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Figure 1. Palaeogeography at the Triassic–Jurassic boundary and location of the study area and investigated coal/coaly beds. A

Palaeogeographic reconstruction of central Pangea showing the maximum extent of the Central Atlantic Magmatic Province (CAMP) (Modified after [7]). The location of the study area in the Danish Basin is marked by a red star. B Close up map of the study area, showing the localities/wells containing the investigated coal/coaly beds: Lunnom (Rhaetian, B-bed), Norra Albert (Rhaetian, B- and A-bed), Munkerup Member (lowermost Hettangian), Øresund-13 (lower Hettangian), Sose Bugt (uppermost Hettangian, D-bed; lowermost Sinemurian, B-bed), Øresund-18 (Sinemurian), and Galgeløkke (upper Sinemurian). DK  =  Denmark.

https://doi.org/10.1371/journal.pone.0047236.g001

Such records can be obtained from coal beds that consist of predominantly autochthonous organic material from the vegetation that grew in mires over a substantial period of time. “Mire” is here used as a general term for any freshwater wetland ecosystem in which organic matter (peat) accumulates (sensu [27]). This contrasts to continental siliciclastic beds that may represent relatively short depositional events. As peat mires are sensitive to environmental changes, coals are excellent environmental archives and their petrographic composition can record subtle changes in depositional conditions [28] and climate. Charcoal can be microscopically recognized in coals as macerals (semifusinite, fusinite, inertodetrinite, macrinite) of the inertinite group [29][31]. Therefore, the proportion of inertinite in coals provides an excellent record of the activity and nature of wildfires during deposition of the precursor peats.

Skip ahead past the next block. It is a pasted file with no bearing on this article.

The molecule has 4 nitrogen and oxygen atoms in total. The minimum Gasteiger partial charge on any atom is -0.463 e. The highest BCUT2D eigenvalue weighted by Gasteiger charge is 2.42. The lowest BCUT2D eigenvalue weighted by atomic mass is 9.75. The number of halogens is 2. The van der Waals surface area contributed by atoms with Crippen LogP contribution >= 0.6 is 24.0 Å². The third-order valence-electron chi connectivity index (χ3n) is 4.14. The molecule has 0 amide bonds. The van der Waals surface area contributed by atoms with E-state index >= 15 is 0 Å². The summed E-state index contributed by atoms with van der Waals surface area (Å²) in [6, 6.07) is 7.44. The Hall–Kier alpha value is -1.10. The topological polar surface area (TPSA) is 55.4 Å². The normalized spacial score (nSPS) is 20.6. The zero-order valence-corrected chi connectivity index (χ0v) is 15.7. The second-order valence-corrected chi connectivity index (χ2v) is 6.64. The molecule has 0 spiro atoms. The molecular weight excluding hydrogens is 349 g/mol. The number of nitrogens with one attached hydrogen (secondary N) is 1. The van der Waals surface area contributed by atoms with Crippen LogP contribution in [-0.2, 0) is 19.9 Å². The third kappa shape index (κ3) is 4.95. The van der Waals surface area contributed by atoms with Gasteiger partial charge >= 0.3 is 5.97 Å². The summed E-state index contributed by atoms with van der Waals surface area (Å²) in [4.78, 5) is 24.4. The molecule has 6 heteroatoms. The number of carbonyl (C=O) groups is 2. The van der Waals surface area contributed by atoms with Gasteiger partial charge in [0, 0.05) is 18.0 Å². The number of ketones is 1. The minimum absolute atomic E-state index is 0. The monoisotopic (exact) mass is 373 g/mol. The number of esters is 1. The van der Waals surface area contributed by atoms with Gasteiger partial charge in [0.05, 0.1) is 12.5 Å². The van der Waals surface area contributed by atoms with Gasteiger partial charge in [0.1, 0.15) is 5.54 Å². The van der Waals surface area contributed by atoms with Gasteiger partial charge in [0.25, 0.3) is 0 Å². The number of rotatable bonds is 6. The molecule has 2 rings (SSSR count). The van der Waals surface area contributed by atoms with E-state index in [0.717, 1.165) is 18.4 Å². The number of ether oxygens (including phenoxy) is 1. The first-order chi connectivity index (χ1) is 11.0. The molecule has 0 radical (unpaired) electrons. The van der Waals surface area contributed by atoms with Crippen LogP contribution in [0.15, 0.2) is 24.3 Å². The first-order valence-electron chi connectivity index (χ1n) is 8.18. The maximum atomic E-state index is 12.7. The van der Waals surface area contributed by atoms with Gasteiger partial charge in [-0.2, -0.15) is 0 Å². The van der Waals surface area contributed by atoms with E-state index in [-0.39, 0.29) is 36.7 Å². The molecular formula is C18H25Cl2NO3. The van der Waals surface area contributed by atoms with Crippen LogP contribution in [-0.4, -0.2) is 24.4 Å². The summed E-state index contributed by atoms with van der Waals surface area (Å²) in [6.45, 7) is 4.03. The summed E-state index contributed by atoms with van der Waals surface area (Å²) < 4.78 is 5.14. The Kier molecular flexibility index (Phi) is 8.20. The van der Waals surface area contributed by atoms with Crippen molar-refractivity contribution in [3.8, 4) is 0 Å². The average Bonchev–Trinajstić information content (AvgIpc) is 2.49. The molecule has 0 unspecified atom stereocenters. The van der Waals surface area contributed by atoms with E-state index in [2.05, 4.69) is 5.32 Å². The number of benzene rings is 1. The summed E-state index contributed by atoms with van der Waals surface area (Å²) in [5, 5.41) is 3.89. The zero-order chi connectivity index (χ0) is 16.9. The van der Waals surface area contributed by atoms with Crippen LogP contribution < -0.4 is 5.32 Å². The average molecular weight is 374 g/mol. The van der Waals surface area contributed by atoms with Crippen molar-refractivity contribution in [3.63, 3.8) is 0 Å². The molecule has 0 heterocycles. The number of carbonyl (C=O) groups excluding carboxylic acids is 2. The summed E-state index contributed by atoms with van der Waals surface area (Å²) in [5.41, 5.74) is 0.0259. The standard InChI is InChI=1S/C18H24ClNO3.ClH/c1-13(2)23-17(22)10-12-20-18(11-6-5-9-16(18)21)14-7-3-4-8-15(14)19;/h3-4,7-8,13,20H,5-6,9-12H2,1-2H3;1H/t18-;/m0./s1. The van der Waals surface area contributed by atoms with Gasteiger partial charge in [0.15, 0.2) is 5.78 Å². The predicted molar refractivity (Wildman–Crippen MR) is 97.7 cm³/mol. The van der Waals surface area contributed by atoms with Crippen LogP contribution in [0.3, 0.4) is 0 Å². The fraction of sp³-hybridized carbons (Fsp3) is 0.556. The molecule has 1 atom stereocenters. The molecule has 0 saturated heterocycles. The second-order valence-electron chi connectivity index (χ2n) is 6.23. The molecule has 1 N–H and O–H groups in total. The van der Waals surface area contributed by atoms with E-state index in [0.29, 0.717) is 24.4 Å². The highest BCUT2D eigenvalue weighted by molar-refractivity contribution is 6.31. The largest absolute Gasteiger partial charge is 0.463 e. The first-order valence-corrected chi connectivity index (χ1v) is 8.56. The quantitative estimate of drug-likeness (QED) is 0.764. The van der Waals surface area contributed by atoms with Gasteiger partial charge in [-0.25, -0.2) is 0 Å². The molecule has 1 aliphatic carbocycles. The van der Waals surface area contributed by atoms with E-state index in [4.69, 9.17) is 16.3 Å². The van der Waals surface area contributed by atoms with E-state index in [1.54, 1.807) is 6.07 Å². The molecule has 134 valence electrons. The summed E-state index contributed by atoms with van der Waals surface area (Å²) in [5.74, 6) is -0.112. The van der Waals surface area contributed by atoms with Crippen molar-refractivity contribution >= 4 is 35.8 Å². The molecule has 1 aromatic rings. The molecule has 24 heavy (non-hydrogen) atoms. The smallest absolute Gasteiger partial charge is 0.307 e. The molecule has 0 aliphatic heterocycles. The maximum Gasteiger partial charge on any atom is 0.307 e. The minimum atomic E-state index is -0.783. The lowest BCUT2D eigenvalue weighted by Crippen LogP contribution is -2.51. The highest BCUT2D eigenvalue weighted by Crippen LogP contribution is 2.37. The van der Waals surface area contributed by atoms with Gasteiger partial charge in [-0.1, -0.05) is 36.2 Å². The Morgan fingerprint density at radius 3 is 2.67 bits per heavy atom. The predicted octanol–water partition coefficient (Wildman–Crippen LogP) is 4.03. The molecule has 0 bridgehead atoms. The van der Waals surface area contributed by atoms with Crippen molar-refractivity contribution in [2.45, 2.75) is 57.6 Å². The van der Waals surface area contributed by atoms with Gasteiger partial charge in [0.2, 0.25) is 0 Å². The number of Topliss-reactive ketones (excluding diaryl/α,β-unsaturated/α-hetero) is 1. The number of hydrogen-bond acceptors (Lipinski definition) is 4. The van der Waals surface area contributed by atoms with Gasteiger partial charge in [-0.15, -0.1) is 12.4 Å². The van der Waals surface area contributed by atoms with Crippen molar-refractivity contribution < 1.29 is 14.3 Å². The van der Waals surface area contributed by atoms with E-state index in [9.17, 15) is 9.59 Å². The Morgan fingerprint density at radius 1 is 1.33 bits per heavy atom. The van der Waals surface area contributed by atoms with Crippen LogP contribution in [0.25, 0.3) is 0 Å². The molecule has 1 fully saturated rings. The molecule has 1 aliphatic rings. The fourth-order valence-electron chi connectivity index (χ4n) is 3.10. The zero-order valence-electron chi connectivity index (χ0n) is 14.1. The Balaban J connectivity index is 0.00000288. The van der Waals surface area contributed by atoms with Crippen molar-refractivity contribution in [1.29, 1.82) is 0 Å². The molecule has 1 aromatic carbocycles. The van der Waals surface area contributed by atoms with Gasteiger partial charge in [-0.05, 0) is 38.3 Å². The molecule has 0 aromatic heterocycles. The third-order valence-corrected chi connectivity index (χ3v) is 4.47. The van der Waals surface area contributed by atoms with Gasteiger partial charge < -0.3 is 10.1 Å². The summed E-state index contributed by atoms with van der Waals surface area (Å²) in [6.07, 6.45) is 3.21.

The marginal uppermost Triassic (Rhaetian) and lowermost Jurassic (Hettangian–Sinemurian) succession of the Danish Basin preserves a unique suite of coaly beds in southern Sweden, in the Øresund strait between Denmark and Sweden, and on the Danish island of Bornholm in the Baltic Sea (Fig. 1B). The position of the T–J boundary within the Danish Basin succession is well constrained by a number of events. One of the most prominent markers that is widely recognized all over the basin (based on log-patterns, sedimentology and biostratigraphy) is the late Rhaetian maximum flooding event MFS7 of [5]. In the more proximal parts of the basin it is recognized as a marine incursion in an otherwise predominantly terrestrial environment and the two Rhaetian coal beds, B- and A-bed, where deposited during this maximum flooding [2]. The MSF7 can also be used for correlation outside the Danish Basin, e.g. in Germany where it appears to correspond roughly to the onset of the Contorta-Beds, while in St Audrie’s Bay, Great Britain, it is correlated with the middle Westbury Formation [2], [26].